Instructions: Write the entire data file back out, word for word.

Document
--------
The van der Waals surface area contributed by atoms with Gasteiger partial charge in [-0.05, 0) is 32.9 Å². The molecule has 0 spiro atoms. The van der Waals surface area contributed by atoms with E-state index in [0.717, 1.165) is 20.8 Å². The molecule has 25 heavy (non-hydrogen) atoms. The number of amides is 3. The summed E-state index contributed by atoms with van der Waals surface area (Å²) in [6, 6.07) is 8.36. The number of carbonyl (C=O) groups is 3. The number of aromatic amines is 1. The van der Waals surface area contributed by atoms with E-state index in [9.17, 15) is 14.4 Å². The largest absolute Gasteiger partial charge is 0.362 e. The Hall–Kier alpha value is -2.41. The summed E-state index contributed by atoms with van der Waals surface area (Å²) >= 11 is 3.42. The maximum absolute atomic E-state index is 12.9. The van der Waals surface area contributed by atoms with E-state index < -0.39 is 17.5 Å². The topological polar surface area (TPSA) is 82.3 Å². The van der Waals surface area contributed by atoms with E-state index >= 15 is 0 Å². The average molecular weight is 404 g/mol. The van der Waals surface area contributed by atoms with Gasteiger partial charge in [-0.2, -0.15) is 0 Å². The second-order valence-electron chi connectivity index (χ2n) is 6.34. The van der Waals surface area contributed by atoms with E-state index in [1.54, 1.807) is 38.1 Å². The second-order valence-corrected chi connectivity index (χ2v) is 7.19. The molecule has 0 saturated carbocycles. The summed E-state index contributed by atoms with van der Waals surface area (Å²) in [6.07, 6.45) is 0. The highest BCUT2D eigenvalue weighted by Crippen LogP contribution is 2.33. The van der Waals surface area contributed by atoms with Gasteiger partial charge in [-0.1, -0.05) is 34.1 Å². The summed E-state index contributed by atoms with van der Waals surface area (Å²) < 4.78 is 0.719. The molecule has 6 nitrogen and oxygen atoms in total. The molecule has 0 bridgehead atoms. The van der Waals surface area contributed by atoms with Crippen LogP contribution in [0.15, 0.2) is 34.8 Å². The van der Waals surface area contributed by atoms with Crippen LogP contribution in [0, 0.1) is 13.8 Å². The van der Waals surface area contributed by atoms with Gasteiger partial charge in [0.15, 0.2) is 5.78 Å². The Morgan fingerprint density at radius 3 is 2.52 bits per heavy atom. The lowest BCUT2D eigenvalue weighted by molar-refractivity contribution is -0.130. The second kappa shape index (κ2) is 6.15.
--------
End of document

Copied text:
The van der Waals surface area contributed by atoms with Gasteiger partial charge in [-0.05, 0) is 32.9 Å². The molecule has 0 spiro atoms. The van der Waals surface area contributed by atoms with E-state index in [0.717, 1.165) is 20.8 Å². The molecule has 25 heavy (non-hydrogen) atoms. The number of amides is 3. The summed E-state index contributed by atoms with van der Waals surface area (Å²) in [6, 6.07) is 8.36. The number of carbonyl (C=O) groups is 3. The number of aromatic amines is 1. The van der Waals surface area contributed by atoms with E-state index in [9.17, 15) is 14.4 Å². The largest absolute Gasteiger partial charge is 0.362 e. The Hall–Kier alpha value is -2.41. The summed E-state index contributed by atoms with van der Waals surface area (Å²) >= 11 is 3.42. The maximum absolute atomic E-state index is 12.9. The van der Waals surface area contributed by atoms with E-state index < -0.39 is 17.5 Å². The topological polar surface area (TPSA) is 82.3 Å². The van der Waals surface area contributed by atoms with E-state index >= 15 is 0 Å². The average molecular weight is 404 g/mol. The van der Waals surface area contributed by atoms with Gasteiger partial charge in [-0.2, -0.15) is 0 Å². The second-order valence-electron chi connectivity index (χ2n) is 6.34. The van der Waals surface area contributed by atoms with E-state index in [1.54, 1.807) is 38.1 Å². The second-order valence-corrected chi connectivity index (χ2v) is 7.19. The molecule has 0 saturated carbocycles. The summed E-state index contributed by atoms with van der Waals surface area (Å²) in [6.07, 6.45) is 0. The highest BCUT2D eigenvalue weighted by Crippen LogP contribution is 2.33. The van der Waals surface area contributed by atoms with Gasteiger partial charge in [-0.1, -0.05) is 34.1 Å². The summed E-state index contributed by atoms with van der Waals surface area (Å²) < 4.78 is 0.719. The molecule has 6 nitrogen and oxygen atoms in total. The molecule has 0 bridgehead atoms. The van der Waals surface area contributed by atoms with Crippen LogP contribution in [0.15, 0.2) is 34.8 Å². The van der Waals surface area contributed by atoms with Crippen LogP contribution in [0, 0.1) is 13.8 Å². The van der Waals surface area contributed by atoms with Gasteiger partial charge in [0.15, 0.2) is 5.78 Å². The Morgan fingerprint density at radius 3 is 2.52 bits per heavy atom. The lowest BCUT2D eigenvalue weighted by molar-refractivity contribution is -0.130. The second kappa shape index (κ2) is 6.15.